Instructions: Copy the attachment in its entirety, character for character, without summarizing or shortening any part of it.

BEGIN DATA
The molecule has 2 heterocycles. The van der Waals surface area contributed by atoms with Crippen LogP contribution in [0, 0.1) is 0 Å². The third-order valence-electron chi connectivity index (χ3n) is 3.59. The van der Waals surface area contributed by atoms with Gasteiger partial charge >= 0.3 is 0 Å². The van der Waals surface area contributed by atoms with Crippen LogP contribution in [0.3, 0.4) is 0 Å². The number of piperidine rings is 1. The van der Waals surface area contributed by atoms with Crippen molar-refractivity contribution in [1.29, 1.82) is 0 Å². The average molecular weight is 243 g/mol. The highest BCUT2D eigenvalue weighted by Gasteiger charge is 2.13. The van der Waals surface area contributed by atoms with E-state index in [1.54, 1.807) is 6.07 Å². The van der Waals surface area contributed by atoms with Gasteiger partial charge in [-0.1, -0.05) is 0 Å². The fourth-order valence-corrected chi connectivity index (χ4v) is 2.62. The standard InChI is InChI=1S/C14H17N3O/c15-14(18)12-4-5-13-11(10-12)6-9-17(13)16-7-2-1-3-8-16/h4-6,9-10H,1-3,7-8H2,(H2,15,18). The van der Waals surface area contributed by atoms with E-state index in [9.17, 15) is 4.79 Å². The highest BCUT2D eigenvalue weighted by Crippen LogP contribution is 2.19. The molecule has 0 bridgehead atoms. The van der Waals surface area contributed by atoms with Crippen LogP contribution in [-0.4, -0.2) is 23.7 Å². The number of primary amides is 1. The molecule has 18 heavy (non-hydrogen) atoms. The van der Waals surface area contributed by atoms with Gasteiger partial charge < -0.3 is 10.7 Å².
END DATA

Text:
The molecule has 2 heterocycles. The van der Waals surface area contributed by atoms with Crippen LogP contribution in [0, 0.1) is 0 Å². The third-order valence-electron chi connectivity index (χ3n) is 3.59. The van der Waals surface area contributed by atoms with Gasteiger partial charge >= 0.3 is 0 Å². The van der Waals surface area contributed by atoms with Crippen LogP contribution in [0.3, 0.4) is 0 Å². The number of piperidine rings is 1. The van der Waals surface area contributed by atoms with Crippen molar-refractivity contribution in [1.29, 1.82) is 0 Å². The average molecular weight is 243 g/mol. The highest BCUT2D eigenvalue weighted by Gasteiger charge is 2.13. The van der Waals surface area contributed by atoms with E-state index in [1.54, 1.807) is 6.07 Å². The van der Waals surface area contributed by atoms with Gasteiger partial charge in [-0.1, -0.05) is 0 Å². The fourth-order valence-corrected chi connectivity index (χ4v) is 2.62. The standard InChI is InChI=1S/C14H17N3O/c15-14(18)12-4-5-13-11(10-12)6-9-17(13)16-7-2-1-3-8-16/h4-6,9-10H,1-3,7-8H2,(H2,15,18). The van der Waals surface area contributed by atoms with E-state index in [9.17, 15) is 4.79 Å². The highest BCUT2D eigenvalue weighted by Crippen LogP contribution is 2.19. The molecule has 0 bridgehead atoms. The van der Waals surface area contributed by atoms with Crippen LogP contribution in [-0.4, -0.2) is 23.7 Å². The number of primary amides is 1. The molecule has 18 heavy (non-hydrogen) atoms. The van der Waals surface area contributed by atoms with Gasteiger partial charge < -0.3 is 10.7 Å².